How to Apply for a Business Credit Card
If you’re a business owner, you can apply for a card specific for business use. You can be approved for a card even if you’re a sole proprietor.
What if you don’t have an Employee Identification Number (EIN)? That’s okay. In lieu of an EIN, you can use your social security number on the application.
You should already have a business checking account. You’ll be asked to provide that information on the credit card application. Also, you should already have registered your business.
It makes good sense to have separate personal cards and business cards. That makes all your financial reporting much easier, whether you do that monthly, quarterly or annually.
What is a Business Credit Card?
As it sounds, the card is only used for business purchases or activities. The uses can include things like travel and supplies.
You can even use the business’s card to pay utilities such as phone services and electric or buy items at office supply stores. That’s a good move if you’re using a card that issues a percentage of cash back to you as a statement credit. The cash back credit will be issued based on the amount you pay against the balance.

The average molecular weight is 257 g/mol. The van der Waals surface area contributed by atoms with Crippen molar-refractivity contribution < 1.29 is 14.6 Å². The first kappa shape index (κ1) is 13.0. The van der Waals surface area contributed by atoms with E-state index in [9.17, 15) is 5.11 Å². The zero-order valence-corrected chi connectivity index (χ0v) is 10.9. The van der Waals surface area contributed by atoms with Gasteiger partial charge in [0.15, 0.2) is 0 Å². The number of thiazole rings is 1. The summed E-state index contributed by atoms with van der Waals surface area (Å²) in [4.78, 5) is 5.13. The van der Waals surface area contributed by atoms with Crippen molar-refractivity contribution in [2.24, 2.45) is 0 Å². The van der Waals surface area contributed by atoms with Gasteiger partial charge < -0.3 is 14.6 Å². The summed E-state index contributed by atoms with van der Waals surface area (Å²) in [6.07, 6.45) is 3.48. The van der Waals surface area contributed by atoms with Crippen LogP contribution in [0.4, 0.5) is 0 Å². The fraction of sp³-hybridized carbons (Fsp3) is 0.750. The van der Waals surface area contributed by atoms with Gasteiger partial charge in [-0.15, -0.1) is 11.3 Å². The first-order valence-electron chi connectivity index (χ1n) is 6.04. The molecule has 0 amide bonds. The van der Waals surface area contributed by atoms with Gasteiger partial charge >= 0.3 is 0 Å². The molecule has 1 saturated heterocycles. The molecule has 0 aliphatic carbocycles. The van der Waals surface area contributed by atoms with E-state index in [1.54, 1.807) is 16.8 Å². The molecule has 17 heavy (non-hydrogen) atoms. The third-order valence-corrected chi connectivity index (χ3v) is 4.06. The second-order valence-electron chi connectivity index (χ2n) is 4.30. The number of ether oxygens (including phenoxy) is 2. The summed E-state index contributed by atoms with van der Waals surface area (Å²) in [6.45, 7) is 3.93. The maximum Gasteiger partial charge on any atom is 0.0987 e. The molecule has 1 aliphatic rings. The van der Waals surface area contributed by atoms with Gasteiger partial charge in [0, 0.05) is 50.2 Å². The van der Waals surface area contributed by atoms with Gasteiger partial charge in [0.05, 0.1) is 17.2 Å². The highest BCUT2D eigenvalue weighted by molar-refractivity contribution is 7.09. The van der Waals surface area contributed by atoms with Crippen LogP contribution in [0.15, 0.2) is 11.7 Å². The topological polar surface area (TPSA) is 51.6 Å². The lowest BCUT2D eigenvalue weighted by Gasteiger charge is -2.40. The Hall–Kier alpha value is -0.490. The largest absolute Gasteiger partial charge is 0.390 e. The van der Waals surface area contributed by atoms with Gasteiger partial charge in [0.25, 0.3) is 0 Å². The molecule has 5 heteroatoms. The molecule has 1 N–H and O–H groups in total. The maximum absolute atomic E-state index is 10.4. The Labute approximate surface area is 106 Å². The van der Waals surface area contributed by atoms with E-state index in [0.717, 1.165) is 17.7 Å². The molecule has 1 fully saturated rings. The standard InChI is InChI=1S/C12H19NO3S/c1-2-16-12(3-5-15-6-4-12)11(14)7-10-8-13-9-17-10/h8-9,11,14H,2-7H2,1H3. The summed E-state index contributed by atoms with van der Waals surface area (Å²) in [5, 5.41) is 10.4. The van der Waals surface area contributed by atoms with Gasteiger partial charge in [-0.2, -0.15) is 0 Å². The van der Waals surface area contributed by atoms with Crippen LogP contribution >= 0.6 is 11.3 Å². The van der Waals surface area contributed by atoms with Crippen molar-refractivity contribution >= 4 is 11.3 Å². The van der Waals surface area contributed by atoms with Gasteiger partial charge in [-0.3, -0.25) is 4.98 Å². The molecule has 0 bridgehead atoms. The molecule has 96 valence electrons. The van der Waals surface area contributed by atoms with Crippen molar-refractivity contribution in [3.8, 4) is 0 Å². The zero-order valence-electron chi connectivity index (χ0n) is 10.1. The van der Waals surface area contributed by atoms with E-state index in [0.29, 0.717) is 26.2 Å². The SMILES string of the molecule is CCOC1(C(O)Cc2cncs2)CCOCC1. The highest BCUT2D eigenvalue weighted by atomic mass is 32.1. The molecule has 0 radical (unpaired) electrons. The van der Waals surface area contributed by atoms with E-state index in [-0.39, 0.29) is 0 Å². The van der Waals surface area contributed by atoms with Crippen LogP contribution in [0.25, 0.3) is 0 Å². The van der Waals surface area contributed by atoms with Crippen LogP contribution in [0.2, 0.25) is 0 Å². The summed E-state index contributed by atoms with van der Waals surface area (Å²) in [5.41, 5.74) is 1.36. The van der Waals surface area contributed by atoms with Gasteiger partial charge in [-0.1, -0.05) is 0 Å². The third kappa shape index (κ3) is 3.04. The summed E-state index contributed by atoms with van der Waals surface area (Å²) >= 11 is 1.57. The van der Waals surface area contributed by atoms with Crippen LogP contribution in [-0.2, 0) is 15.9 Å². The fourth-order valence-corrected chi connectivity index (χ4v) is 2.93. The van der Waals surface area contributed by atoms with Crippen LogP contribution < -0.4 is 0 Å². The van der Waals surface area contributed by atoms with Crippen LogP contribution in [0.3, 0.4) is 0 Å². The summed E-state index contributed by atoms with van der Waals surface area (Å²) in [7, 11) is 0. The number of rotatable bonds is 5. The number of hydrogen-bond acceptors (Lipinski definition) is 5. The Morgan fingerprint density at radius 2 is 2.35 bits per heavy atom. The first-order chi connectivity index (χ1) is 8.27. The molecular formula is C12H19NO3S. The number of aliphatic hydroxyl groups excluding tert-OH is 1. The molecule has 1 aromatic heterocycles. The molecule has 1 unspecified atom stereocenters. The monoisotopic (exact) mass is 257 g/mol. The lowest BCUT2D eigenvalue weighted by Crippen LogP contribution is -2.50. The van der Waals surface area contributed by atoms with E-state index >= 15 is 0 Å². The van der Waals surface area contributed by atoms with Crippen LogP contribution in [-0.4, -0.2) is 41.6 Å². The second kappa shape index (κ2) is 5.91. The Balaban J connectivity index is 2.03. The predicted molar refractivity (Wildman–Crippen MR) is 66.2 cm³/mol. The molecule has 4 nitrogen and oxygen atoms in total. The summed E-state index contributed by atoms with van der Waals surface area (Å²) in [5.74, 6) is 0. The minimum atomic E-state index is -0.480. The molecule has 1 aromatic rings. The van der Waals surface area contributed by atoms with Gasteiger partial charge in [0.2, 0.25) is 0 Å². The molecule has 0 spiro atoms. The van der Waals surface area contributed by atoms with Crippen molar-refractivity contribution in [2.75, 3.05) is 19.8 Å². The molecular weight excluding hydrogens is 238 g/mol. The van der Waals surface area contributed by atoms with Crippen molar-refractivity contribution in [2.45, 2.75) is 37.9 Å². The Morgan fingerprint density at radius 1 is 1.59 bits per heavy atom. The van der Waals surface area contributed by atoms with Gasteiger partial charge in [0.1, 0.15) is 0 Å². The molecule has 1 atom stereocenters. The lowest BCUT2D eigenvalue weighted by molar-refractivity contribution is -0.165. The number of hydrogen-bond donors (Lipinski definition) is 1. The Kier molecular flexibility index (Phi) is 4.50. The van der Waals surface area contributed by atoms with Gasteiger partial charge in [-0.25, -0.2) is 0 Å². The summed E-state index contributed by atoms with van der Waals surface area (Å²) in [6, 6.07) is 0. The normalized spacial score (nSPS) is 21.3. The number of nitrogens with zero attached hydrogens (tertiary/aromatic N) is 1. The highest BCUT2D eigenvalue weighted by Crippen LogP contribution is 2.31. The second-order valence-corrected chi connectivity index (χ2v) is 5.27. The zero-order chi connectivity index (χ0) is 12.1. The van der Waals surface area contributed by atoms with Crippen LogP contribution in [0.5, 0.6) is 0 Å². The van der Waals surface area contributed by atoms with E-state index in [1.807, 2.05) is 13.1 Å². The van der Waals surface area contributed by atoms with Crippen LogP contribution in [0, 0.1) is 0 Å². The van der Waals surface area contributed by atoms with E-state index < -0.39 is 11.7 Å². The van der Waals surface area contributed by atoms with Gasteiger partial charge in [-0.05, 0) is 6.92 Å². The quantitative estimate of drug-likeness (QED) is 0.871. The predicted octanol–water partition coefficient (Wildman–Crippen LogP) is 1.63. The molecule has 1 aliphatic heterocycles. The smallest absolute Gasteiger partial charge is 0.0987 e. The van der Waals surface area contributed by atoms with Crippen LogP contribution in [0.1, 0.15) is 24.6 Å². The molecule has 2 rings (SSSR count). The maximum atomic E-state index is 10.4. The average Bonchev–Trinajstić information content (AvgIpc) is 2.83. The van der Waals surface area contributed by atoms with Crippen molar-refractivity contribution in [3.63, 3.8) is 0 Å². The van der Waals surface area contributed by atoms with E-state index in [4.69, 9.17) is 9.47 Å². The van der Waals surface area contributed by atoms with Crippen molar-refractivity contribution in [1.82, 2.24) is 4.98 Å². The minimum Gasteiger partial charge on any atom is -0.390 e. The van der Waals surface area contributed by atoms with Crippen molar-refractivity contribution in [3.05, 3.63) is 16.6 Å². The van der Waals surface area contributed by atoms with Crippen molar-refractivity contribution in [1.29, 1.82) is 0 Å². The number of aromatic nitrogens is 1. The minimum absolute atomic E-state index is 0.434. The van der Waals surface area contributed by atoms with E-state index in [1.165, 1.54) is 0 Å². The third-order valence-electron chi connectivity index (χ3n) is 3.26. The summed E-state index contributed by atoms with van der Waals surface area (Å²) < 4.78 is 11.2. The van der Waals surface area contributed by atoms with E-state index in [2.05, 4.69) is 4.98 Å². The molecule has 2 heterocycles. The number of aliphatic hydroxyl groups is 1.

Personal credit cards are only used for your personal purchases, such as household items, clothing and groceries. Those items aren’t eligible purchases for a business’s card.
Why You Should Apply for a Business Credit Card
Now that you have the answer to what are business credit cards, the next question should be why should get a business credit card. There are many great reasons to apply, and are some of them:
Boost Business Credit Scores – When you apply for a business credit card, you’ll be asked to provide your personal credit score. That might help you get the business card, but your personal score doesn’t affect your business’s credit rating. Using the card, and making timely payments on the balance, boosts your business rating. Major consumer credit bureaus look at both scores on loan applications.
Tax Deductions – The annual fee and interest charges are tax deductible as business expenses.